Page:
While illnesses manifest in various ways, it is epidemiologists who work to unravel the patterns of these illnesses within populations. The expectation, in both communicable and chronic diseases epidemiology, is that relevant measurements of: exposure; health and wellbeing outcomes; factors that increase people’s risk of disease; and • interventions for tackling the problems that impact on human health will allow us to determine whether population health is improving or not (Beaglehole et al, 1993). However, other branches of epidemiology, like disaster epidemiology and eco-epidemiology, do not easily conform to this model. Since one-third to one-half of the global disease burden (the brunt of which falls on children under the age of five) has been attributed to environmental risk factors (Smith et al, 1999), a new epidemiological approach that addresses the needs of eco-epidemiology is needed. The challenge for the eco-epidemiologist is to find new ways of measuring the effects of environmental degradation on human health in order to maximize the impact of policies designed to maintain or improve the health status of populations.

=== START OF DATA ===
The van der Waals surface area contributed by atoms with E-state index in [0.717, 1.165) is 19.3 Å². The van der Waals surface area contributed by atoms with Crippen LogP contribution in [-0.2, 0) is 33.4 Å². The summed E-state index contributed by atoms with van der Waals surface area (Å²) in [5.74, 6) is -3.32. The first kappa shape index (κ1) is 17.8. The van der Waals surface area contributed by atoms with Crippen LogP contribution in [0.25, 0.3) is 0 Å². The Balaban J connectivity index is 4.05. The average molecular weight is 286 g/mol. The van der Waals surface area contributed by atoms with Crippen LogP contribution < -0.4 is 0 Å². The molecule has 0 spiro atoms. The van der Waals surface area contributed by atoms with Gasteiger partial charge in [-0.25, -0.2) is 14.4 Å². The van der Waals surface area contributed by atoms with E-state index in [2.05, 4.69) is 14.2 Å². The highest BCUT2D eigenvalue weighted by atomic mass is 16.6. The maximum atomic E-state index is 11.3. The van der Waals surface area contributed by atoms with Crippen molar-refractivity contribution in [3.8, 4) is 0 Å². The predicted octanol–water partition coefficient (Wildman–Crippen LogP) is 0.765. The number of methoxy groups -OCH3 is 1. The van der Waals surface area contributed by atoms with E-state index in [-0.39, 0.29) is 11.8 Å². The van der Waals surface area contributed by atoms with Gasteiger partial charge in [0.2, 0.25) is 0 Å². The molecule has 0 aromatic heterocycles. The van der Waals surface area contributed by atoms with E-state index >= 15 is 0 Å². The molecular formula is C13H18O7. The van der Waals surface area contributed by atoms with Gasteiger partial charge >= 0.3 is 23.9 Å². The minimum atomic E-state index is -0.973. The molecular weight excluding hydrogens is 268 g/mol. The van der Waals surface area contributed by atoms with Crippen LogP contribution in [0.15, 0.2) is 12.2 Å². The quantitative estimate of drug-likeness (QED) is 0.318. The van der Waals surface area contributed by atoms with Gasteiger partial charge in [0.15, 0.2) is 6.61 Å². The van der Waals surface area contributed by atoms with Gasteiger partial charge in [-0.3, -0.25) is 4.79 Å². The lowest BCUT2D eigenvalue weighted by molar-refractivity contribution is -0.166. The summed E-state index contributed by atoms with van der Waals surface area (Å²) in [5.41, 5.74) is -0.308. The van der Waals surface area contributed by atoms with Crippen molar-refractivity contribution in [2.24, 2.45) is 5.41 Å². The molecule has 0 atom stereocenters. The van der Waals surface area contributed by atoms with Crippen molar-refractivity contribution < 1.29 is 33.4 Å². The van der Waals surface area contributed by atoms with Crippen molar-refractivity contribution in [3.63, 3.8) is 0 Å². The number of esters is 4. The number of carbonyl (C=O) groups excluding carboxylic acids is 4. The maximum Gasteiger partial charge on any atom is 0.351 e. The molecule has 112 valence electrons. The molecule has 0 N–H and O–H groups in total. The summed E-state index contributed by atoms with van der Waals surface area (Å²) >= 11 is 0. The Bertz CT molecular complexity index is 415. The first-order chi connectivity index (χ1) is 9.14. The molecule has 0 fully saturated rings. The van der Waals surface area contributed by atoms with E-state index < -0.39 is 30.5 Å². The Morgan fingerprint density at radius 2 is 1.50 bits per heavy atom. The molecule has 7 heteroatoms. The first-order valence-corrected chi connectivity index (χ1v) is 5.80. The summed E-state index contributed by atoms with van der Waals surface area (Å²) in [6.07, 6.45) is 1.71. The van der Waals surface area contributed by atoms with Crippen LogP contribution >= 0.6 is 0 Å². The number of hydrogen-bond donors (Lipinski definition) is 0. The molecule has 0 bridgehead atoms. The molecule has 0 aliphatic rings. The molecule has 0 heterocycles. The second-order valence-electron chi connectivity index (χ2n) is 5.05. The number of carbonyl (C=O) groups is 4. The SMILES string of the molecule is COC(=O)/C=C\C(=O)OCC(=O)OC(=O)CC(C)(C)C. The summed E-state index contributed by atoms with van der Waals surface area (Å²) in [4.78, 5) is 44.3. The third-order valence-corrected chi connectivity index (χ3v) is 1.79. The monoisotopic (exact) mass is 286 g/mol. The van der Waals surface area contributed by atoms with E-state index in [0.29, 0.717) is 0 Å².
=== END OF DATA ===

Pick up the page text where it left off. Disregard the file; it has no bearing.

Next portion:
|Title of host publication||Reconciling Human Existence with Ecological Integrity: Science, Ethics, Economics and Law|
|Editors||Laura Westra, Klaus Bosselmann, Richard Westra|
|Place of Publication||London|
|Publisher||Taylor & Francis|
|Number of pages||15|
|Publication status||Published - 2008|
Soskolne, C. L. (2008). Eco-epidemiology: On the need to measure health effects from global change. In L. Westra, K. Bosselmann, & R. Westra (Eds.), Reconciling Human Existence with Ecological Integrity: Science, Ethics, Economics and Law (pp. 109-123). Taylor & Francis. https://doi.org/10.4324/9781849772297